The Wartburg was a well appointed and good performing car and between 1956 and 1966 almost 300,000 cars ran off the production line. Many were exported both east and west. In 1966 the 311 was modernised and the engine upgraded to 992cc. Its square and boxy contemporary styling left a lot to be desired in the appearance stakes but it was a success domestically and abroad, selling over 1.4 million cars.
Nostalgia at Eisenbach. The three main models lined up at the old Eisenbach Motorwerkes. From right to left - the EMW 340-2, the Wartburg 311, and the late model Wartburg 353. http://www.team.net/www/ktud/wartburg.html
The Trabant - the Peoples Car
The Wartburg was a luxury vehicle and largely out of the price range of most East Germans. For the majority of people they had to make do with MZ motorcycles, IWL scooters or Simson mopeds to get around. Second hand vehicles were almost as rare as new vehicles and could still fetch high prices. VEB Sachsenring were therefore tasked to build a cheap, people's car that did not consume too much of East Germany's scarce strategic raw materials. Sachsenring drew on its DKW patrimony to create a new, modernised budget vehicle, the AWZ P-70.
AWZ P-70 - the name means Auto Werke Zwickau.
The P-70 looked like a new car but underneath was an F8 chassis with its two-cylinder 700cc engine. The body however was entirely new and modern, built out of a new synthetic product called Duroplast (see below), which was mounted to a wooden frame. The car came in a variety of styles; two door sedan, three door/hatch estate wagon and a neat little sports model. The P-70 was only in production for three years (1955-59) during which time approximately 36,000 of all models were made.
DKW had experimented with synthetic materials in their cars in the 1930s. One of those products was a resin impregnated wood pulp called Duroplast. The great advantage of Duroplast was that it involved no strategic materials, was cheap to make, and once set was extremely robust. It would never rust and could easily be patched if damaged. Unlike fibreglass, which was just coming into use vehicles in the west, Duroplast was easy to manufacture and and could be pressed into shape in a similar way to steel panels.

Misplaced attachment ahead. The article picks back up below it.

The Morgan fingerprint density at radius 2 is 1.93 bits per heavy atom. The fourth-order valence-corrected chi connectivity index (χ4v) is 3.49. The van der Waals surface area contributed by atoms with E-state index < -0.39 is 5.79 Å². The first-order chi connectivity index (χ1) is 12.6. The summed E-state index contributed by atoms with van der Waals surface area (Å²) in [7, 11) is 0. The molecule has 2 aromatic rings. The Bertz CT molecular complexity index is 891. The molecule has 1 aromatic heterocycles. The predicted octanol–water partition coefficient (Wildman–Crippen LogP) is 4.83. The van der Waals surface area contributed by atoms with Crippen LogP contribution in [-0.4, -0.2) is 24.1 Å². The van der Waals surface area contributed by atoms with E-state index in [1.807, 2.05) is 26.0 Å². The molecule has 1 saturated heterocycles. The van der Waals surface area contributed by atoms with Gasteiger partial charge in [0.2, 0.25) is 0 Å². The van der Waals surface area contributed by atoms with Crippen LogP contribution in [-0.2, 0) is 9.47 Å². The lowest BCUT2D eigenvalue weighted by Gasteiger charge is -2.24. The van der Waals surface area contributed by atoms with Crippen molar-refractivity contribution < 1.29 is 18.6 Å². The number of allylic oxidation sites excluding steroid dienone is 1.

Duroplast in its various states. On the right hand side are the raw cotton fibres, these were loosely woven into a sheet and then compressed into a pattern and impregnated with resin. The resin itself was a recycled byproduct of the chemical dye industry. Once pressed and cured, Duroplast was extremely strong and long lasting. Far from being the 'primitive' product it is often claimed to be, it actually pointed the way towards the lightweight carbon fibre paneling used on our modern cars and aircraft.
The classic P-50. The 50 designation refer to the engine ccs.
In 1959 the AWZ P-70 was replaced by the P-50; the first 'true' Trabant. The P-50 saw cost saving and austerity take precedence over 'performance.' The 700cc water cooled F8 engine was replaced by a smaller 488cc air-cooled two-stroke engine that had been developed for a pre-war Framo light truck. Air cooling make the engine simpler and was something of a step backwards. Performance was ultimately reduced, but this was felt to be a fair exchange for a budget car and helped reduce both weight and cost. Styling was reminiscent of the P-70 but the Duraplast bodywork was now mounted on a steel monocoque frame.
The distinctive front of the Trabant 601.The petrol tank was in the engine bay like on pre-war DKWs.
In 1962 the P-50 received an upgraded 600cc engine and became known as the Trabant 600. The Trabant 601 was released in 1964 and would remain in production without major changes until 1991. The Trabants' long production life meant that spare parts were always available to the home mechanic. Improved engines and synchromesh gearboxes from later models could be purchased and retrofitted into even the earliest P-70s. For all of their complaints and jokes about the Trabbi, East German owners tended to take extremely good care of their cars.